Monday, June 7, 2010

Charter School Autonomy, Part Two

This is a continuation of my comment on the Fordham report, "Charter School Autonomy: A Half-Broken Promise."

6. Law/Policy Waivers: Generally, Colorado's Charter Schools Act is favorable to charter schools. It typically earns a B from the Center for Education Reform. The State Board of Education allows for the automatic waiver of 13 state laws and more, upon request. The new sample contract language suggests districts provide a list of district policies that either do not apply to charter schools or could be waived to make the process easier.

7. Budget: The law specifically allows a charter school board to establish their own budget and have control over their finances. Charter schools cannot waive finance laws that pertain to all public schools.

8. Discipline Policies: Many charter schools have sought, and received, waiver from Suspension and Expulsion laws and even Truancy laws. These waivers allow the charter school board the authority that otherwise would rest with the local board of education. CSI requires all of its schools to do their own discipline.

9. Management Contracting: The new sample contract language has an appendix called, "ESP Provisions", which are a list of provisions that should be in the management contract. The authorizer isn't party to that contract, but does often express an interest in what the contract states. Many authorizers require both the charter school governing board and the management company to have separate legal counsels.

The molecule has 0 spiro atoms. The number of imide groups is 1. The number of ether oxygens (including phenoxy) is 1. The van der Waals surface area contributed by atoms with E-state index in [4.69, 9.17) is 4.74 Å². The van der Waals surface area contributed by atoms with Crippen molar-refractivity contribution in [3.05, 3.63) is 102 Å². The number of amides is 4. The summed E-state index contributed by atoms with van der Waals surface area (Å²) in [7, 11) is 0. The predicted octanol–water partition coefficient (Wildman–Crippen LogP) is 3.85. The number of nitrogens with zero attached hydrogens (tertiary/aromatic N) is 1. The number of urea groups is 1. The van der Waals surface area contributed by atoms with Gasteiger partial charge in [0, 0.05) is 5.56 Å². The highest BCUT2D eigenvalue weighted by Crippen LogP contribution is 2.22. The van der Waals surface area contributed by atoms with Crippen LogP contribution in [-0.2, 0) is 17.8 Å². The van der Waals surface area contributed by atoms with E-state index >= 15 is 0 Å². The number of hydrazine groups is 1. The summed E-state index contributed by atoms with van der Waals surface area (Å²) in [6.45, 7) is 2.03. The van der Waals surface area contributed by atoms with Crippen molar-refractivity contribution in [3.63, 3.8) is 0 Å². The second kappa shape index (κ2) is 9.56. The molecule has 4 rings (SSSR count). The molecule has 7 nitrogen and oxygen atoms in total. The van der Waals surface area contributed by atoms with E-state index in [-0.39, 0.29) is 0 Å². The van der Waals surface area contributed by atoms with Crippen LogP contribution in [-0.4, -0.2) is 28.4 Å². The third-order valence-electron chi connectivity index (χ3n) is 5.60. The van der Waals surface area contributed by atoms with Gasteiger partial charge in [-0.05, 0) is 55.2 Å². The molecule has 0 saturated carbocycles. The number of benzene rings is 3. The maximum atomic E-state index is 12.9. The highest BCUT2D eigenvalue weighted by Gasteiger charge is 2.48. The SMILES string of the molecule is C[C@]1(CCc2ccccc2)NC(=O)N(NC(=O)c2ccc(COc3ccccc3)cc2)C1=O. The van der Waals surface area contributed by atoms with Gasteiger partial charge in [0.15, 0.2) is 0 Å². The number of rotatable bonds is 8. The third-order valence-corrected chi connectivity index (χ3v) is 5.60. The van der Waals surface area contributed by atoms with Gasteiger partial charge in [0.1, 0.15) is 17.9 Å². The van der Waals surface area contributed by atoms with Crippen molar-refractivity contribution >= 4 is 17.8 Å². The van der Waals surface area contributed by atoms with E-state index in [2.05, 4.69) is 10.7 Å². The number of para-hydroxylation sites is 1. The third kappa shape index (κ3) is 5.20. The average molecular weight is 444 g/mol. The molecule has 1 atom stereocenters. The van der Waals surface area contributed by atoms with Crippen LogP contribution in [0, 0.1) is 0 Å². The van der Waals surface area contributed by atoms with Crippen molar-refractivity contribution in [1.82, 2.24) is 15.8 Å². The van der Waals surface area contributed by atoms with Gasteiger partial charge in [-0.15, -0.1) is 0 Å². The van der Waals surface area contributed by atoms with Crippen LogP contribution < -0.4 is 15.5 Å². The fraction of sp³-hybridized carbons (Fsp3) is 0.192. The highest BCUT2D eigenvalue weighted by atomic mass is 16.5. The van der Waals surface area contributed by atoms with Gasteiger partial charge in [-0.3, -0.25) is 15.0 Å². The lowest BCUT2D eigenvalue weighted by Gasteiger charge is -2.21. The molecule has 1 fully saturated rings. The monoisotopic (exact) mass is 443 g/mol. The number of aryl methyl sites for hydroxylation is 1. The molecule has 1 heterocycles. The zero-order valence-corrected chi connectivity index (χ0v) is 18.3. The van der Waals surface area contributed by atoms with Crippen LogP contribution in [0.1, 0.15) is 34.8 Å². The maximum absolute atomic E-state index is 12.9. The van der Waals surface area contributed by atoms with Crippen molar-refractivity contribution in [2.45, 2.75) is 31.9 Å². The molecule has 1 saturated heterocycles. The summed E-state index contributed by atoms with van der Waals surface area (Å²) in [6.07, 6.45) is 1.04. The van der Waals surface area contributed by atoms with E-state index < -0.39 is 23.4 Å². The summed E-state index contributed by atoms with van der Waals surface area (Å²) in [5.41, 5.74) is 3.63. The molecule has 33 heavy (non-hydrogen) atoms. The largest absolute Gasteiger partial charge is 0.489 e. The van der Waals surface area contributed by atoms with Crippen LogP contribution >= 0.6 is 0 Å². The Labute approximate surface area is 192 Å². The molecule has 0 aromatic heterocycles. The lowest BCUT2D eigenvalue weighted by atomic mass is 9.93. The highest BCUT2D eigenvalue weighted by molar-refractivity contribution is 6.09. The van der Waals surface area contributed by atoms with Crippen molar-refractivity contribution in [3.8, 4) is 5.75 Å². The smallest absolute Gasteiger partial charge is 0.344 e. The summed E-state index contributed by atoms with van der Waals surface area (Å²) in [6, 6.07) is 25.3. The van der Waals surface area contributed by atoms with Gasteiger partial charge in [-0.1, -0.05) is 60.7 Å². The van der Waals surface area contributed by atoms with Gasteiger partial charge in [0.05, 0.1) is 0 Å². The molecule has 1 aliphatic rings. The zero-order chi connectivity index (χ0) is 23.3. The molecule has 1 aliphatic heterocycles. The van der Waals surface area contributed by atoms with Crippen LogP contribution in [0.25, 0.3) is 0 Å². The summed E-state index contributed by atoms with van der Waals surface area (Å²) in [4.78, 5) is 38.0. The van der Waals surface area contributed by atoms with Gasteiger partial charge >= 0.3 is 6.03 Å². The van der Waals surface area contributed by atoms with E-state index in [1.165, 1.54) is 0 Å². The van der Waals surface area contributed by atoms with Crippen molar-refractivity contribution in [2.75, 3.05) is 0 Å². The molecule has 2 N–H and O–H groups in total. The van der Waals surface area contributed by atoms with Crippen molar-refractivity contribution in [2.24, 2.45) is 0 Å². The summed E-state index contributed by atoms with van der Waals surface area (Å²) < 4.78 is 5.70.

10. Staff Dismissals: All charter schools in Colorado employ at-will. This means that the employee relationship can be severed with or without cause at any time. Charter school administrators are careful to not enter into a performance plan with an under-performing employee that would alter the at-will nature of employment.

11. Program/Curriculum: The state law is very clear that a charter school has control over their educational program. The charter school application details how the school will be operated and what the curricula will be. Some charter schools use a packaged curriculum and others create their own from a variety of sources.

12. Procurement: Almost all charter schools in the state have their money in a bank not associated with their authorizer. At least one school district requires their charter schools to keep all their funds in district accounts. Charter schools get their funding monthly or quarterly, according to their contract. Charter schools must adhere to procurement laws, although they don't have to do it through their district (unless their district requires it). Many charter schools consider the League of Charter Schools' group purchasing arrangements in their research.

13. School Scheduling: Again, this is an area that totally up to the charter school operators. It's often reinforced in the charter contract and/or through a delegation waiver of the school calendar law.

14. Work Rules: While Colorado's charter schools use at-will employees, many other states do not. In some states the charter school must participate in the district's collective bargaining agreement. This is an area where Colorado's law has always been solid.

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